The Irish potato famine is notorious even today because it killed one million people and prompted two million people to emigrate from Ireland. Signs of the famine can still be found in Ireland today, whether in the form of various ruins whose occupants had all perished or in the form of graves marked solely by rocks. Moreover, Irish emigration fluctuated so much that many voyages took place on coffin ships – small ships aptly named for the increased mortality rate onboard. Many immigrants were so desperate to leave their homeland that they booked inexpensive passage on ships that were small, overcrowded, and ravaged by disease and other unfavorable conditions. Based on these facts, arguably, many Americans with Irish ancestry can connect theirs to this event.
My family is one such example. My great-great-grandfather, Patrick Hayes, was born in County Clare in 1847, known as the worst year of the famine. He lived the rest of his life in Springfield, Missouri, and according to his death certificate, from 1924, was born to a John Hayes. However, uncovering his immigration records has become one of my brick walls. While the United States Famine Passenger Index does have a record of a Patrick Hayes arriving in New York in 1849, it is difficult to determine if this is indeed my great-great-grandfather. If it was him, why wasn’t his father on board the Rappahanock with him? The informant for his death certificate was my great-grandmother, Virginia Hayes. What I gathered from this information was that she knew her grandfather personally but had never met her grandmother, hence explaining why her name was not given. Was Mrs. Hayes the one who put her son aboard the ship, and was his father already waiting for him in America?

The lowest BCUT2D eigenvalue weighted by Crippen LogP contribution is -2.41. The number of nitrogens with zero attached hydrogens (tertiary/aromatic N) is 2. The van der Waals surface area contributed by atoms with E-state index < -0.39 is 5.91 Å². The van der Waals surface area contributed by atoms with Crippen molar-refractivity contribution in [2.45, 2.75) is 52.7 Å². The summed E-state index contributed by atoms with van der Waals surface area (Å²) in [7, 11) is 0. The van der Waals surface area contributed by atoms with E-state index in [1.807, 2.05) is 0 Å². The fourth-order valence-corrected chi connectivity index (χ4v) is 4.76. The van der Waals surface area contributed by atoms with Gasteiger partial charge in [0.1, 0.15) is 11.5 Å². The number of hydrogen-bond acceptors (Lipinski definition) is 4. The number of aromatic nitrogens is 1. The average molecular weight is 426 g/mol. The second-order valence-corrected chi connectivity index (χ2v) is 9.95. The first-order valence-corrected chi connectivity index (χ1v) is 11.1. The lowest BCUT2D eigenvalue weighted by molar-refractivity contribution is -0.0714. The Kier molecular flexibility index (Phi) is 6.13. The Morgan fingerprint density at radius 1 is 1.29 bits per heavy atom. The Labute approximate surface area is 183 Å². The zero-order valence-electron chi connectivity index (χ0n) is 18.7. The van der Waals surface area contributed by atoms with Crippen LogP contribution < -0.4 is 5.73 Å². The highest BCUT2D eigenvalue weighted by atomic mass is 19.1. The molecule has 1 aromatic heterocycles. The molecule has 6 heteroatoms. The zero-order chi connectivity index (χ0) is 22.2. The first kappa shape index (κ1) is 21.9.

One of the more frustrating aspects of Irish migration is that, due in large part to the overwhelming number of people who left Ireland during the famine years, records were not kept diligently.
One of the more frustrating aspects of Irish migration is that, due in large part to the overwhelming number of people who left Ireland during the famine years, records were not kept diligently. Ellis Island had not yet been built, and people were not opposed to sneaking aboard or giving their children to somebody who had a ticket (usually due to eviction). Additionally, ships landed in several different ports besides New York, including Boston and Philadelphia. Therefore, not only were immigration records not quite up to par, they tripled due to the sheer number of ports and possible ships. Based on these facts, I was led to believe that my own ancestors arrived in America on one of the notorious coffin ships, and that my great-great-great-grandmother became a statistic, one of the 30% of passengers who never survived the voyage.
Pat Hayes became a police officer in Springfield, so despite his impoverished beginnings, he made a stable life for himself. Like many of the Irish who were fortunate enough to survive the famine, he overcame the tragedy that scarred his native country so severely.